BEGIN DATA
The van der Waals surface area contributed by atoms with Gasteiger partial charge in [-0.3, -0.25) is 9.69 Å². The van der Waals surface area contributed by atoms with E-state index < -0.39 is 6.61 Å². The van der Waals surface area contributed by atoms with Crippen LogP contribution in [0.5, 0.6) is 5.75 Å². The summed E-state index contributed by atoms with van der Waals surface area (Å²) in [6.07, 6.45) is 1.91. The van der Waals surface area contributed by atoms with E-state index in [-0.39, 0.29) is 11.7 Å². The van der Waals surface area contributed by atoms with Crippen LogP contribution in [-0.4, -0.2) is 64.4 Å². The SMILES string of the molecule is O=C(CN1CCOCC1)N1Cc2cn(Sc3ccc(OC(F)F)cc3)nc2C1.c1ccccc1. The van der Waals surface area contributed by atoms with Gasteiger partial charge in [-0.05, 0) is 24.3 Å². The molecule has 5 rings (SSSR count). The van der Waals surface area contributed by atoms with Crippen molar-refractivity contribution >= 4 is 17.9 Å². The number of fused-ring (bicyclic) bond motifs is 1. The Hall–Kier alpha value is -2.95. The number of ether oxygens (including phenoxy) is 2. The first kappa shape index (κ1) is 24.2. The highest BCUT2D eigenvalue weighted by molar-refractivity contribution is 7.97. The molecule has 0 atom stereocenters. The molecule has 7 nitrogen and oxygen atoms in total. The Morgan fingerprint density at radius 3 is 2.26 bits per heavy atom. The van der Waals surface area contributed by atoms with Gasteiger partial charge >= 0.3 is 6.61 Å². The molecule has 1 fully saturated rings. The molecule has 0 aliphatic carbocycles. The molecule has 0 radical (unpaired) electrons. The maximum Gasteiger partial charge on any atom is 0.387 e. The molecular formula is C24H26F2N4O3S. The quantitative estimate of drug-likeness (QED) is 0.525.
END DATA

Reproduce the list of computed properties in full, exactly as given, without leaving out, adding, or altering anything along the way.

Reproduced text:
The van der Waals surface area contributed by atoms with Gasteiger partial charge in [-0.3, -0.25) is 9.69 Å². The van der Waals surface area contributed by atoms with E-state index < -0.39 is 6.61 Å². The van der Waals surface area contributed by atoms with Crippen LogP contribution in [0.5, 0.6) is 5.75 Å². The summed E-state index contributed by atoms with van der Waals surface area (Å²) in [6.07, 6.45) is 1.91. The van der Waals surface area contributed by atoms with E-state index in [-0.39, 0.29) is 11.7 Å². The van der Waals surface area contributed by atoms with Crippen LogP contribution in [-0.4, -0.2) is 64.4 Å². The SMILES string of the molecule is O=C(CN1CCOCC1)N1Cc2cn(Sc3ccc(OC(F)F)cc3)nc2C1.c1ccccc1. The van der Waals surface area contributed by atoms with Gasteiger partial charge in [-0.05, 0) is 24.3 Å². The molecule has 5 rings (SSSR count). The van der Waals surface area contributed by atoms with Crippen molar-refractivity contribution >= 4 is 17.9 Å². The number of fused-ring (bicyclic) bond motifs is 1. The Hall–Kier alpha value is -2.95. The number of ether oxygens (including phenoxy) is 2. The first kappa shape index (κ1) is 24.2. The highest BCUT2D eigenvalue weighted by molar-refractivity contribution is 7.97. The molecule has 0 atom stereocenters. The molecule has 7 nitrogen and oxygen atoms in total. The Morgan fingerprint density at radius 3 is 2.26 bits per heavy atom. The van der Waals surface area contributed by atoms with Gasteiger partial charge >= 0.3 is 6.61 Å². The molecule has 1 fully saturated rings. The molecule has 0 aliphatic carbocycles. The molecule has 0 radical (unpaired) electrons. The maximum Gasteiger partial charge on any atom is 0.387 e. The molecular formula is C24H26F2N4O3S. The quantitative estimate of drug-likeness (QED) is 0.525.